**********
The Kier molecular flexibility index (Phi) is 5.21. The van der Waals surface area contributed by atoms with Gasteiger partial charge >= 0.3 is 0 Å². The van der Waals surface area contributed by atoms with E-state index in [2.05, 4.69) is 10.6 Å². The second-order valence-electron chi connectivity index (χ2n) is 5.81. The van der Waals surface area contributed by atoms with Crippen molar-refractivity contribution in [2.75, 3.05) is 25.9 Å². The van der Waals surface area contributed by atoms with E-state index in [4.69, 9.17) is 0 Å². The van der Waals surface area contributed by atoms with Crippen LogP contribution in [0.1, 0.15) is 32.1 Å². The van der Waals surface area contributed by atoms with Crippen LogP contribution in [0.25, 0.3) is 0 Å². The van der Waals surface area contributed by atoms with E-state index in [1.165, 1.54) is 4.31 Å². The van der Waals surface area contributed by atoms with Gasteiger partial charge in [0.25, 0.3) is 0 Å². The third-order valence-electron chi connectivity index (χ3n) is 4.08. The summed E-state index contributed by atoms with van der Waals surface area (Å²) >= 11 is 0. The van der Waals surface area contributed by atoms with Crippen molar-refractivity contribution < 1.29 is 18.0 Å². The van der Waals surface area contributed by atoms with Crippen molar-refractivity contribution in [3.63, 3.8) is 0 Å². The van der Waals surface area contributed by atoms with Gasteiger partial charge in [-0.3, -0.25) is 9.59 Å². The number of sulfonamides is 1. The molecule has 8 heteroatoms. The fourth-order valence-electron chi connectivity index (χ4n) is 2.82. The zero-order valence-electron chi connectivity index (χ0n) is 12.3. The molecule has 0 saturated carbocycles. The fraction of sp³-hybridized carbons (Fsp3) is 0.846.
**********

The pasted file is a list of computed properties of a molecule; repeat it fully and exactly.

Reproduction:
The Kier molecular flexibility index (Phi) is 5.21. The van der Waals surface area contributed by atoms with Gasteiger partial charge >= 0.3 is 0 Å². The van der Waals surface area contributed by atoms with E-state index in [2.05, 4.69) is 10.6 Å². The second-order valence-electron chi connectivity index (χ2n) is 5.81. The van der Waals surface area contributed by atoms with Crippen molar-refractivity contribution in [2.75, 3.05) is 25.9 Å². The van der Waals surface area contributed by atoms with E-state index in [4.69, 9.17) is 0 Å². The van der Waals surface area contributed by atoms with Crippen LogP contribution in [0.1, 0.15) is 32.1 Å². The van der Waals surface area contributed by atoms with Crippen LogP contribution in [0.25, 0.3) is 0 Å². The van der Waals surface area contributed by atoms with E-state index in [1.165, 1.54) is 4.31 Å². The van der Waals surface area contributed by atoms with Gasteiger partial charge in [0.25, 0.3) is 0 Å². The third-order valence-electron chi connectivity index (χ3n) is 4.08. The summed E-state index contributed by atoms with van der Waals surface area (Å²) >= 11 is 0. The van der Waals surface area contributed by atoms with Crippen molar-refractivity contribution < 1.29 is 18.0 Å². The van der Waals surface area contributed by atoms with Crippen molar-refractivity contribution in [3.63, 3.8) is 0 Å². The van der Waals surface area contributed by atoms with Gasteiger partial charge in [-0.3, -0.25) is 9.59 Å². The number of sulfonamides is 1. The molecule has 8 heteroatoms. The fourth-order valence-electron chi connectivity index (χ4n) is 2.82. The zero-order valence-electron chi connectivity index (χ0n) is 12.3. The molecule has 0 saturated carbocycles. The fraction of sp³-hybridized carbons (Fsp3) is 0.846.